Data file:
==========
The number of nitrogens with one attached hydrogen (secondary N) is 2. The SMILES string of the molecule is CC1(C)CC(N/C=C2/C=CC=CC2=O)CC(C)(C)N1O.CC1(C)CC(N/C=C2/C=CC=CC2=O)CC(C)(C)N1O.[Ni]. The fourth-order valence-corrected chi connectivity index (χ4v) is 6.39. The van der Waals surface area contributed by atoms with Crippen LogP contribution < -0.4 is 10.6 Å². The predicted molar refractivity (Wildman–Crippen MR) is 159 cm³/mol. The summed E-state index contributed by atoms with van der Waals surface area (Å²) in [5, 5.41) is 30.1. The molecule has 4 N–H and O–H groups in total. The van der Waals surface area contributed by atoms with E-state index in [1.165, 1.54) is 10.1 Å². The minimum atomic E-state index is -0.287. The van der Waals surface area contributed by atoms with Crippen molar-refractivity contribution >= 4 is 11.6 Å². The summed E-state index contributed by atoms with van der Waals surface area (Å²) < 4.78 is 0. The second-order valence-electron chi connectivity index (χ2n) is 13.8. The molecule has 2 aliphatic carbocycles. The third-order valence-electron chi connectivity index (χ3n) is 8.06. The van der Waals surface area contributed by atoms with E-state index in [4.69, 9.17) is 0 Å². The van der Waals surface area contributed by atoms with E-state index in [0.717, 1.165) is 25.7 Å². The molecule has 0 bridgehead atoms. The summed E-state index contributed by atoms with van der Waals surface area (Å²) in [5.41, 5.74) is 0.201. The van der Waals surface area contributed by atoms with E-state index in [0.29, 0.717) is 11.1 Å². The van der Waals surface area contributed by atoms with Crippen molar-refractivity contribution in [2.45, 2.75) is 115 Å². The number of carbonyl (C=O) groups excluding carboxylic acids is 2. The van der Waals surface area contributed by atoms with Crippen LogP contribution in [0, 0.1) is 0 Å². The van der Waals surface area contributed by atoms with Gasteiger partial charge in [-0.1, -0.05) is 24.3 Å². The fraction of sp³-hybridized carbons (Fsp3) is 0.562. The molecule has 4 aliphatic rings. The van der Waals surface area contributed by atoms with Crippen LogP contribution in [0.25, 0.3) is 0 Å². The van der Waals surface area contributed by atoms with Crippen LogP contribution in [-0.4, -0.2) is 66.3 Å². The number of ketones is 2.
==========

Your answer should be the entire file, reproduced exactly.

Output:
The number of nitrogens with one attached hydrogen (secondary N) is 2. The SMILES string of the molecule is CC1(C)CC(N/C=C2/C=CC=CC2=O)CC(C)(C)N1O.CC1(C)CC(N/C=C2/C=CC=CC2=O)CC(C)(C)N1O.[Ni]. The fourth-order valence-corrected chi connectivity index (χ4v) is 6.39. The van der Waals surface area contributed by atoms with Crippen LogP contribution < -0.4 is 10.6 Å². The predicted molar refractivity (Wildman–Crippen MR) is 159 cm³/mol. The summed E-state index contributed by atoms with van der Waals surface area (Å²) in [5, 5.41) is 30.1. The molecule has 4 N–H and O–H groups in total. The van der Waals surface area contributed by atoms with E-state index in [1.165, 1.54) is 10.1 Å². The minimum atomic E-state index is -0.287. The van der Waals surface area contributed by atoms with Crippen molar-refractivity contribution >= 4 is 11.6 Å². The summed E-state index contributed by atoms with van der Waals surface area (Å²) < 4.78 is 0. The second-order valence-electron chi connectivity index (χ2n) is 13.8. The molecule has 2 aliphatic carbocycles. The third-order valence-electron chi connectivity index (χ3n) is 8.06. The van der Waals surface area contributed by atoms with E-state index in [4.69, 9.17) is 0 Å². The van der Waals surface area contributed by atoms with E-state index in [0.717, 1.165) is 25.7 Å². The molecule has 0 bridgehead atoms. The summed E-state index contributed by atoms with van der Waals surface area (Å²) in [5.41, 5.74) is 0.201. The van der Waals surface area contributed by atoms with E-state index in [0.29, 0.717) is 11.1 Å². The van der Waals surface area contributed by atoms with Crippen molar-refractivity contribution in [2.45, 2.75) is 115 Å². The number of carbonyl (C=O) groups excluding carboxylic acids is 2. The van der Waals surface area contributed by atoms with Crippen LogP contribution in [0, 0.1) is 0 Å². The van der Waals surface area contributed by atoms with Gasteiger partial charge in [-0.1, -0.05) is 24.3 Å². The fraction of sp³-hybridized carbons (Fsp3) is 0.562. The molecule has 4 aliphatic rings. The van der Waals surface area contributed by atoms with Crippen LogP contribution in [0.25, 0.3) is 0 Å². The van der Waals surface area contributed by atoms with Crippen LogP contribution in [-0.4, -0.2) is 66.3 Å². The number of ketones is 2.